Issues of effective responses to domestic violence have been in the news these past few weeks. Gov. Ralph Northam recently vetoed two bills that supported mandatory minimum sentencing for crimes. One of those bills would have created a 60-day mandatory minimum sentence for a second conviction of assault and battery against a family or household member occurring within a 10-year period.
As Virginia’s leading voice on sexual and domestic violence for more than 30 years, the Action Alliance represents the diverse perspectives of advocates who provide crisis response and systems advocacy to survivors and their families; local domestic violence agencies that work with community partners to build a coordinated response to violence; survivors who, in an effort to protect their family, might choose to fight back; and judges who don’t want to put a survivor of domestic violence in jail but might be forced to follow sentencing guidelines handed down by the legislature.
We know that mandatory minimums are not a real solution to domestic violence. Rather, they are a costly and simplistic tool that removes judicial discretion while disproportionately impacting low-income communities and communities of color. The Action Alliance has opposed mandatory minimum sentencing since the mid-1990s.
The belief then and now is that judges always have the option of imposing a jail sentence if there is risk to future safety—but when we remove discretion to determine what swift and proportional sentencing might look like, there are several unintended consequences for survivors.
One possibility is that for those who do choose to fight back, mandatory minimum sentences land them in jail. The charge of assault and battery against a family or household member doesn’t capture patterns of ongoing behavior and/or the range of domestic violence offenses designed to exert power and control over another.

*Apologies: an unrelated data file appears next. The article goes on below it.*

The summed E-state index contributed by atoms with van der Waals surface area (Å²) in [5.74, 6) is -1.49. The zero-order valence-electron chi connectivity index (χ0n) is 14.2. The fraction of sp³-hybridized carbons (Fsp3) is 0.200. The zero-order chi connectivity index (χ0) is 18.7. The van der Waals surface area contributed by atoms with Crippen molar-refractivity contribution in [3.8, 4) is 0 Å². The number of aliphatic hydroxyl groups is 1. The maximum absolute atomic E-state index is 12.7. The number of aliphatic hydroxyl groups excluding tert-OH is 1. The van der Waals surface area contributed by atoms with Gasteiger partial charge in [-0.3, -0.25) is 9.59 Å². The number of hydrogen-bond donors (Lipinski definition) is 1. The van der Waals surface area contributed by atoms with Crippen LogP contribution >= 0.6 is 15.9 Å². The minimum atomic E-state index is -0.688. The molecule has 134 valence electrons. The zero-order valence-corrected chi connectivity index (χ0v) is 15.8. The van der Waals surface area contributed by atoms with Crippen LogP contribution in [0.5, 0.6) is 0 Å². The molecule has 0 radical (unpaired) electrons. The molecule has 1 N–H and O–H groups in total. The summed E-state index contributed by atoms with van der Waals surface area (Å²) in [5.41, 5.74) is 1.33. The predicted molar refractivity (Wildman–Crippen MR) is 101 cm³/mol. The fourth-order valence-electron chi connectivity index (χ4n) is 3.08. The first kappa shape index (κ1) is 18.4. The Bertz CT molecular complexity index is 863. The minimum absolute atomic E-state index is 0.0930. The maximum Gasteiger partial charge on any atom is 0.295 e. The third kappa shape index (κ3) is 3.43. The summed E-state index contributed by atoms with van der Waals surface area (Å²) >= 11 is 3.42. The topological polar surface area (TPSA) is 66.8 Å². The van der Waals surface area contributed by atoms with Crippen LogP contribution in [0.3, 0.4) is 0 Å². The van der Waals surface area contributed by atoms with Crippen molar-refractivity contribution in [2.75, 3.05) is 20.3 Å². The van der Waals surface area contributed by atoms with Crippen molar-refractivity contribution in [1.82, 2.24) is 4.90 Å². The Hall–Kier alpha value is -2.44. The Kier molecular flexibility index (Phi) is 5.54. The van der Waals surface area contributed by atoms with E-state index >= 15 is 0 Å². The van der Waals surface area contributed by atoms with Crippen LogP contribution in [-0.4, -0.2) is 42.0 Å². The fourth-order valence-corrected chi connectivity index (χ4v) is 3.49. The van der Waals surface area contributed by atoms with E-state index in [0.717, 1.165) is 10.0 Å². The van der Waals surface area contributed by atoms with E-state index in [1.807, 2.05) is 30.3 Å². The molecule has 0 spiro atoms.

When a survivor fights back and is charged with assault and battery—which happens far more often than we care to admit—mandatory minimums not only force a judge to hand down jail time, but they also serve to reinforce the control of the abuser.
Many judges who understand this craft solutions to hold a survivor accountable for the crime of assault and battery while addressing the broader circumstances that lead to that violence—such as referring a survivor, who has committed violence in an act of self-defense, to a domestic violence program. Likewise, for abusers who are appropriately charged with assault and battery, judges can recognize the risk of escalating and potentially lethal violence to determine appropriate sentences that might include jail time.
We also know that survivors of color are more likely to be criminalized for their survival strategies. Stories like those of Bresha Meadows, Marissa Alexander and Cece McDonald illustrate the disproportionate rate at which survivors of color are convicted and sentenced to lengthy prison terms for fighting back against their abusers. Recent studies that document trauma histories of incarcerated women found that between 40% and 93% experienced domestic violence just prior to incarceration. Virginia is no exception. According to Virginia’s Office for the Chief Medical Examiner, black women have been victims of intimate partner homicide at rates almost three times as high as white women.
We can change this by choosing to undo much of our thinking around the role of the criminal justice systems in delivering justice to all survivors of violence. We can choose to examine policies like mandatory minimums and see how these operate in tandem with police and prosecutorial practices that contribute significantly to the criminalization of survivors of color.
The reality is that a one-size-fits-all approach to an issue as complex as domestic violence leaves many survivors with even fewer pathways to safety and justice. If Virginia’s policy leaders want to curb the epidemic of domestic violence in our communities, we must shift our focus to changing practices at the community level.